“The Cold Song” is an aria from the semi-opera of 1691, King Arthur, music by Henry Purcell (and a libretto by John Dryden). In semi-opera, also known as”dramatick opera” the principal characters do not sing, unless they are supernatural, pastoral or drunk!
We recently came across the supernatural looking and deeply affecting, octave-shifted version of one of its Bass arias by countertenor Klaus Nomi performed on television in Germany in 1981.
Nomi is an iconic figure from the early New York New Wave scene in the late 70s, who had trained in classical singing in his native land of Germany before moving to America to collaborate and influence the scene which changed the pop music aesthetic forever.
Read more about: Klaus Nomi | The Nomi Song
We liked his version so much and since we thought this performance, and the man himself, were so significant, we wanted to honour his work on this aria by encouraging other singers to adopt it in this range. It will of course also be helpful for basses who are developing in the role of The Cold Genius, since the accompaniment is in the original key.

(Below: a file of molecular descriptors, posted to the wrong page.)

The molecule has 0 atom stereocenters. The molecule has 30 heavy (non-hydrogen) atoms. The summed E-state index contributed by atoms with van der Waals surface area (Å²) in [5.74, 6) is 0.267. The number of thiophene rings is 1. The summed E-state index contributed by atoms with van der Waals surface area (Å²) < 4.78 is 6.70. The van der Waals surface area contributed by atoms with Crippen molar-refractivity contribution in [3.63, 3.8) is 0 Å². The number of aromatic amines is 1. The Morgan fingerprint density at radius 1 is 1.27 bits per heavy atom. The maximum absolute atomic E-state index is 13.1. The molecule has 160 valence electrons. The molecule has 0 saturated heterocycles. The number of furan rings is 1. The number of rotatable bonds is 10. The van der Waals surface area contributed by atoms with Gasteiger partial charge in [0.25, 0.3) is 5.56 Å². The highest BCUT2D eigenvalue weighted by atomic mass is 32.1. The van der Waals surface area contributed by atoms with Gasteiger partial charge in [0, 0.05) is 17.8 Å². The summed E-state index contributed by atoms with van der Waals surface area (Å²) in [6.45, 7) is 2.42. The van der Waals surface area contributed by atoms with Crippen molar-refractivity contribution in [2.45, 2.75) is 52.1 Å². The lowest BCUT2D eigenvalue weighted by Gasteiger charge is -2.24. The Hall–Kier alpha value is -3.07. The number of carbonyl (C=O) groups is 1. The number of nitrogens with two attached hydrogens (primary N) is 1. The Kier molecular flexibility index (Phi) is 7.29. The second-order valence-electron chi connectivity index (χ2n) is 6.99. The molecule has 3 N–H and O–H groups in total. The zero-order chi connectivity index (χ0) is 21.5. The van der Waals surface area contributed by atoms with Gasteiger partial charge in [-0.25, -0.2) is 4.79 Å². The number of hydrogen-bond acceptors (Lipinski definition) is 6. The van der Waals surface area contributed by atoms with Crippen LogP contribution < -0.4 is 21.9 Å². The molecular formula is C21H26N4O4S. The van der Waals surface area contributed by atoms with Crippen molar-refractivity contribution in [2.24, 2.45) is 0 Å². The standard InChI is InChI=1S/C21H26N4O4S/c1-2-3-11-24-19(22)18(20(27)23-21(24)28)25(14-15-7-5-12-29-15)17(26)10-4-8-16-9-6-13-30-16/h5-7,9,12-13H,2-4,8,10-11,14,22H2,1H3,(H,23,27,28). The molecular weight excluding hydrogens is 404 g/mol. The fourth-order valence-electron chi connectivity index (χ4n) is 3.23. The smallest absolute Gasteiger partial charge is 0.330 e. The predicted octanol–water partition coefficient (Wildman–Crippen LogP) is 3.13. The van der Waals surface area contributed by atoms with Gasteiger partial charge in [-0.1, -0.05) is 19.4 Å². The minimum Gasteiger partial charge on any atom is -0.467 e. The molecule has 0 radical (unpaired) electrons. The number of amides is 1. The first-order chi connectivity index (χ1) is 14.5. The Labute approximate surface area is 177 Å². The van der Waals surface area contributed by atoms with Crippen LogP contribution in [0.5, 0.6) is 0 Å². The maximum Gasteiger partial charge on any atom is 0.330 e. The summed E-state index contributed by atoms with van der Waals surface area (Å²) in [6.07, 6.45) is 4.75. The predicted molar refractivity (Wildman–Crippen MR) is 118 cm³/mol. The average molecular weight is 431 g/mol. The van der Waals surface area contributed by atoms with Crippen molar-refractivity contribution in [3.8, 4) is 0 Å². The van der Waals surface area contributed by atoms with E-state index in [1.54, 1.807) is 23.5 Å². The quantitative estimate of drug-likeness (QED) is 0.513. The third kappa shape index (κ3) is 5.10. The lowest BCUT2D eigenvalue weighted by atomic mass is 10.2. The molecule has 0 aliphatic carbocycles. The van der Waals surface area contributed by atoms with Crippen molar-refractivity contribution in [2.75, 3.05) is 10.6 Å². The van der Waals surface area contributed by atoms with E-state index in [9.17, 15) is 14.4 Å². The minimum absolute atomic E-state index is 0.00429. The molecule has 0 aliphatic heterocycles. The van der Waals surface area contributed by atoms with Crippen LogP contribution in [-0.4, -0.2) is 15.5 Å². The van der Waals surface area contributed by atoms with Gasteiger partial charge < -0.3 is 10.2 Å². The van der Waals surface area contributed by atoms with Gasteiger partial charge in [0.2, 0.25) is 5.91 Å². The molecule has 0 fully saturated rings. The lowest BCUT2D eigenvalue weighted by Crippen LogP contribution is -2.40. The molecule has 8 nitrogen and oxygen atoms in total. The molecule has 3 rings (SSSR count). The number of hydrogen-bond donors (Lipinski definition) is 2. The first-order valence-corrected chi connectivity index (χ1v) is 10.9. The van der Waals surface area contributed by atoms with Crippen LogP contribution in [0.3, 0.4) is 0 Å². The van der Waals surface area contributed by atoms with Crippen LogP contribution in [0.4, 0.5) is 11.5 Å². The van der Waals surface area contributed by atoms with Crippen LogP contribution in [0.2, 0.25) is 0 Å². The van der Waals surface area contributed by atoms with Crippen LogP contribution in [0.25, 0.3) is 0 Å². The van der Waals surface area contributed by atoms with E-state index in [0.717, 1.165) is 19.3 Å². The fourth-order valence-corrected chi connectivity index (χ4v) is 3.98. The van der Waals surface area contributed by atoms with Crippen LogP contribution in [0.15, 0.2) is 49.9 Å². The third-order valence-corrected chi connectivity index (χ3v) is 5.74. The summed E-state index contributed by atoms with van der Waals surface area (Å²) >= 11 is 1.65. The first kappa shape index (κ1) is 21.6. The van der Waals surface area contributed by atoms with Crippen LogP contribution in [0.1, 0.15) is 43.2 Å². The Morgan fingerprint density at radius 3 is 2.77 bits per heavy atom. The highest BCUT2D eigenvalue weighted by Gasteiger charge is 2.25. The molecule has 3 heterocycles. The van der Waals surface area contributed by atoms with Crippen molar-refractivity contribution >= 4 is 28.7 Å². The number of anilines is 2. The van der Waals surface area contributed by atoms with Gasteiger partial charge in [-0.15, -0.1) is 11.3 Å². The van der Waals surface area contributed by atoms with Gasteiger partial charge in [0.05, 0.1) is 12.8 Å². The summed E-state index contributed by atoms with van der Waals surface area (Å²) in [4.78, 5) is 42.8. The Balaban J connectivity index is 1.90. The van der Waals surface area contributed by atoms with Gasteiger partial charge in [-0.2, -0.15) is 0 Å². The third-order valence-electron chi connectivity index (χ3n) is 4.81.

Here’s a bass version performed in the awesome, imposing tones of Dingle Yandell:
There are also interpretations on YouTube performed by women in Nomi’s register, so there’s lots in this short but challenging aria to provide a first class vocal workout for everyone, especially anyone working on staccato.
The song depicts the involuntary awakening of the spirit of winter from his long slumber by cupid who says:
What ho! thou genius of this isle, what ho!
Liest thou asleep beneath those hills of snow?
Stretch out thy lazy limbs. Awake, awake!
And winter from thy furry mantle shake.
To which he replies as he reluctantly awakens…
What power art thou, who from below
Hast made me rise unwillingly and slow
From beds of everlasting snow?
See’st thou not how stiff and wondrous old,
Far unfit to bear the bitter cold,
I can scarcely move or draw my breath?
Let me, let me freeze again to death.
Find The Cold Song piano accompaniment at YourAccompanist.com. We would love to see your interpretations!